Special Features

The Thrill Of The Ride: Sid Maderazo and The Brap Pack

Sid Maderazo talks about his love for motorcycles, his advocacy for safety, and how the Brap Pack has evolved to more than just a bike crew

Photo courtesy: @ sidmaderazo via instagram

Fresh off his stint as a triathlete, having participated in the Iron Man race in Melbourne back in 2015, Sid Maderazo was looking for something new to dive into. “Ryan Agoncillo got me into motorcycles, but he won’t admit it. Back in the day, he would always offer to lend me his Vespa or his scooter but I never took him up on it. One day, I saw him post on IG about a Ducati Scrambler he just bought, and it had a retro look that I was really drawn to.” His fate was sealed as he went ahead and purchased his first bike without telling his wife.

“There’s this saying that it’s better to ask for forgiveness than to ask for permission, and I think that’s the first hurdle. The fear of asking your wife for permission is greater than the fear of – knock on wood – getting into an accident. You really have to make sure she approves of it,” quips Sid, disclosing that his wife, Kat, was furious with his decision. “I was done with my middle-aged-man-in-lycra stage, and I was looking for a new thrill,” he shrugs.

As a truce, and to put his wife’s mind at ease, the father of three agreed to take lessons. He attended a riding school in Paranaque where he parked his motorcycle for about a month, until he completed all of his requirements. Soon after, the thrill was real, and the Brap Pack was born. Its members? Just a few celebrities: Paolo Abrera, Ryan Agoncillo, Jericho Rosales, Drew Arellano, Odyssey Flores, Javy Olives, and Todee Teodoro.

More than just a bike crew

Photo courtesy: @ sidmaderazo via instagram

Originally dubbed Scramblered Eggs, a playful reference to the fact that all members were riding a Ducati Scrambler, the group consists of close-friends-turned-family— all familiar names in the local film industry. Later on, Jericho Rosales coined the name Brap Pack although, ironically, they have never ridden together as a complete group. “It’s kind of funny! Lagi kasi may kulang!” laughs Sid. 

Despite the distance and conflicting schedules, the Brap Pack have remained solid friends. “It’s not just about motorcycles. It’s really a tribe. Our wives are also all very close friends, and our kids enjoy hanging out when we’re all together,” shares the renowned director, who speaks very highly of their tight-knit group. “These are good people. Family-men, dads, responsible fathers, and we all learn from each other. We are tied by this common passion for motorcycles, but it’s bigger than that.”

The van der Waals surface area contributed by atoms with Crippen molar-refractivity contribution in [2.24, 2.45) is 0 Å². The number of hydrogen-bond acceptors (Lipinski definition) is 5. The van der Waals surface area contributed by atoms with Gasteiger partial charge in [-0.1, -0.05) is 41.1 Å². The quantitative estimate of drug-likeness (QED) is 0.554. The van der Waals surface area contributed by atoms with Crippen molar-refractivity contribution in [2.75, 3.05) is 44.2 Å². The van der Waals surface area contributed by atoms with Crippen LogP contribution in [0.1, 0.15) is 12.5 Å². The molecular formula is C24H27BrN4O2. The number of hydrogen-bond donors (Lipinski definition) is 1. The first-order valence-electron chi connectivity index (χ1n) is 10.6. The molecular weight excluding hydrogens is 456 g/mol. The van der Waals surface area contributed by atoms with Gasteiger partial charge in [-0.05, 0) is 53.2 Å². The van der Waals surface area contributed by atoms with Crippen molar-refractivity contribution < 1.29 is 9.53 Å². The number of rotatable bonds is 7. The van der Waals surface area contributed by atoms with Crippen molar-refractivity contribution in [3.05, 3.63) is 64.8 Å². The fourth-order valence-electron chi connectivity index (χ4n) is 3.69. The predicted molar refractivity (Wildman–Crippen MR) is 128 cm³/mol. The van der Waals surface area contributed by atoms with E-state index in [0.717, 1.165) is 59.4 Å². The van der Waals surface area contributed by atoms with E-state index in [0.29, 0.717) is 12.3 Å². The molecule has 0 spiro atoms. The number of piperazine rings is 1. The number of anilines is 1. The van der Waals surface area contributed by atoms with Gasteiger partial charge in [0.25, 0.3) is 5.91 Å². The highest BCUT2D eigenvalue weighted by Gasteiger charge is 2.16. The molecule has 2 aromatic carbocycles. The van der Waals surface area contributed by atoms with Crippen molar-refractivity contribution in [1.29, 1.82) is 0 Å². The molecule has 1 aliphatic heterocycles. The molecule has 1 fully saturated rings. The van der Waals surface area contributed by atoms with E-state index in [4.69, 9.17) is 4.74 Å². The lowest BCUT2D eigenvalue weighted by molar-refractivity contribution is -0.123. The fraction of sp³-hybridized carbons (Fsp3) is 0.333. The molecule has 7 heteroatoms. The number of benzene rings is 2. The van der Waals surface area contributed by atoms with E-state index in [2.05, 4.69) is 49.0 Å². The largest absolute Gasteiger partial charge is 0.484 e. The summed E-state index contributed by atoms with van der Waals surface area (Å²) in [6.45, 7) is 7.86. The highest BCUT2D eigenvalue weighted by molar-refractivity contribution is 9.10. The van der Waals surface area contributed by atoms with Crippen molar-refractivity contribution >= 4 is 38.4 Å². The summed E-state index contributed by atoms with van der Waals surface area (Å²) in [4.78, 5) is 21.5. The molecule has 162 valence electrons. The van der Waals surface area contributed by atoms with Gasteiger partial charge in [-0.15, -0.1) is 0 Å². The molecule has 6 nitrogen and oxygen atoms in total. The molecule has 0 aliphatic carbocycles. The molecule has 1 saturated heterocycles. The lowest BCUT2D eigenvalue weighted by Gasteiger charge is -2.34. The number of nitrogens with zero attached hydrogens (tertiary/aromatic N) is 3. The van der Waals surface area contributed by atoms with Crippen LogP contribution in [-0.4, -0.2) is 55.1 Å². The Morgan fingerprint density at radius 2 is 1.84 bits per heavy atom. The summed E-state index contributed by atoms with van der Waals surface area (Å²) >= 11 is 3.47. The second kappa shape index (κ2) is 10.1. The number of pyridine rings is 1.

“We always talk about being a dad. All the eye-roll moments as a parent. We also share each other’s successes and achievements. We update each other if someone’s kid does something incredible! We encourage each other, and for me, it’s such a wholesome group that I love. The motorcycles were just a catalyst, more than anything. It has evolved to something much more,” explains Sid, aptly calling the Brap Pack his support system. 

He wants to remind everyone that safety has to come first

Photo courtesy: @ sidmaderazo via instagram

Sid’s fascination with motorcycles has only intensified since he started riding. “I’m the type of guy who gets obsessed with certain things that I’m interested in. I pull out all the stops, just to really get the best,” he says, also mentioning that his collection has grown since his initial purchase.

A stickler for safety, Sid learned the hard way. “I’m an advocate for safety, because I got into a horrible accident in 2018. I was in a hurry, I was only wearing a t-shirt, but I had my helmet on, of course. I broke seven ribs, two collar bones, and punctured a lung,” he explains. “It was very difficult for Kat to allow me to get back on a bike after that, but she knows that it’s my happiness. That’s something I will never forget, and I owe her that.” 

“I posted about my accident because there’s no other way to convince people or make them more aware of how motorcycles can be dangerous,” adds Sid, as he elaborates on his accident which was caught on CCTV. 

It’s not just a hobby, it’s a lifestyle

Photo courtesy: @ sidmaderazo via instagram

“I love motorcycles. For me, it’s my therapy. When I’m sad or when I’m happy, I ride either way. If I need to think or come up with an idea, I brainstorm while I ride,” says the renowned director. He continues, “My wife and I ride together and it’s fun because we actually get to talk more. She rides as a passenger and there are no distractions— no kids, no phones, we don’t think about what needs to be done at home. It’s just the two of us and the open road.”

“I’ll also call my best friend, Derek, who I convinced to ride,” He smiles widely. “We communicate via bluetooth, and throw ideas around while riding. We tito-ride talaga!” Sid shares, driving the point home that it’s more than just a mere pastime for him. He’s even incorporated it with an actual new hobby— birding. (Where he rides around on his bike shooting videos of rare birds.) 

With three motorcycles currently still in his garage, and one already on location near their soon-to-be abode by the beach, there’s no denying that riding has become a permanent fixture in Sid Maderazo’s life. Who knows if he’ll be adding more to his collection, but one thing’s for sure— the thrill is here to stay. 

Love this story about Sid Maderazo? Here’s more you’ll enjoy:

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